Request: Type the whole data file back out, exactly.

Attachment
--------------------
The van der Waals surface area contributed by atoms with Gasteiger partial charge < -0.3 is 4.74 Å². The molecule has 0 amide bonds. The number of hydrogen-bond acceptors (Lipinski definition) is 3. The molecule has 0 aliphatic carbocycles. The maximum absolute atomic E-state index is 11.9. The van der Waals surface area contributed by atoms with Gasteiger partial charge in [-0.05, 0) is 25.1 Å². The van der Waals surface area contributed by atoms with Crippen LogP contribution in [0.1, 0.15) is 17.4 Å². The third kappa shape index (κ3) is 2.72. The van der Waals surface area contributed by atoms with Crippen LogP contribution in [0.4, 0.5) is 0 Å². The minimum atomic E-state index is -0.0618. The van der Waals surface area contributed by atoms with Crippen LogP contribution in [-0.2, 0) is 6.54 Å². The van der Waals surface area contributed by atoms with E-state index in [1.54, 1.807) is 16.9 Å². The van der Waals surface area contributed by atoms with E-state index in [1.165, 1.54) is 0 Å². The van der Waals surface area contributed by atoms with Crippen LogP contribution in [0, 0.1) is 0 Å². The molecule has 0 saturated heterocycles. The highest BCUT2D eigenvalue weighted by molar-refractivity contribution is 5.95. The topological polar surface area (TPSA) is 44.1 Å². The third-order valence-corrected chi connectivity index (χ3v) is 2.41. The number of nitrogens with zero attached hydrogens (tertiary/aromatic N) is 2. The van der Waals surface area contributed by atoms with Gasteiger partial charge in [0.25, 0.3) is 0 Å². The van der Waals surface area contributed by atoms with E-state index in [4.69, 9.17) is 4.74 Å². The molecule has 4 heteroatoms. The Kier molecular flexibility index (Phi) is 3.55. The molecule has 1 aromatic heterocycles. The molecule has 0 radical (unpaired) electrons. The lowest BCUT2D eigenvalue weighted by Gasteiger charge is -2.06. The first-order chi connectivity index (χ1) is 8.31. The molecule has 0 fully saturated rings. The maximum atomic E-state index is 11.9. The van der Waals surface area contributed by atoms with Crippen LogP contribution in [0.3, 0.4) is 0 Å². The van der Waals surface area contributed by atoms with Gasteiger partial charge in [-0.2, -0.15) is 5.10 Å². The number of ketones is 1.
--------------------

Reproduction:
The van der Waals surface area contributed by atoms with Gasteiger partial charge < -0.3 is 4.74 Å². The molecule has 0 amide bonds. The number of hydrogen-bond acceptors (Lipinski definition) is 3. The molecule has 0 aliphatic carbocycles. The maximum absolute atomic E-state index is 11.9. The van der Waals surface area contributed by atoms with Gasteiger partial charge in [-0.05, 0) is 25.1 Å². The van der Waals surface area contributed by atoms with Crippen LogP contribution in [0.1, 0.15) is 17.4 Å². The third kappa shape index (κ3) is 2.72. The van der Waals surface area contributed by atoms with Crippen LogP contribution in [0.4, 0.5) is 0 Å². The minimum atomic E-state index is -0.0618. The van der Waals surface area contributed by atoms with Crippen LogP contribution in [-0.2, 0) is 6.54 Å². The van der Waals surface area contributed by atoms with E-state index in [1.54, 1.807) is 16.9 Å². The van der Waals surface area contributed by atoms with E-state index in [1.165, 1.54) is 0 Å². The van der Waals surface area contributed by atoms with Crippen LogP contribution in [0, 0.1) is 0 Å². The molecule has 0 saturated heterocycles. The highest BCUT2D eigenvalue weighted by molar-refractivity contribution is 5.95. The topological polar surface area (TPSA) is 44.1 Å². The third-order valence-corrected chi connectivity index (χ3v) is 2.41. The number of nitrogens with zero attached hydrogens (tertiary/aromatic N) is 2. The van der Waals surface area contributed by atoms with Gasteiger partial charge in [0.25, 0.3) is 0 Å². The van der Waals surface area contributed by atoms with E-state index in [4.69, 9.17) is 4.74 Å². The molecule has 4 heteroatoms. The Kier molecular flexibility index (Phi) is 3.55. The molecule has 1 aromatic heterocycles. The molecule has 0 radical (unpaired) electrons. The lowest BCUT2D eigenvalue weighted by Gasteiger charge is -2.06. The first-order chi connectivity index (χ1) is 8.31. The molecule has 0 fully saturated rings. The maximum atomic E-state index is 11.9. The van der Waals surface area contributed by atoms with Crippen LogP contribution in [0.3, 0.4) is 0 Å². The van der Waals surface area contributed by atoms with Gasteiger partial charge in [-0.2, -0.15) is 5.10 Å². The number of ketones is 1.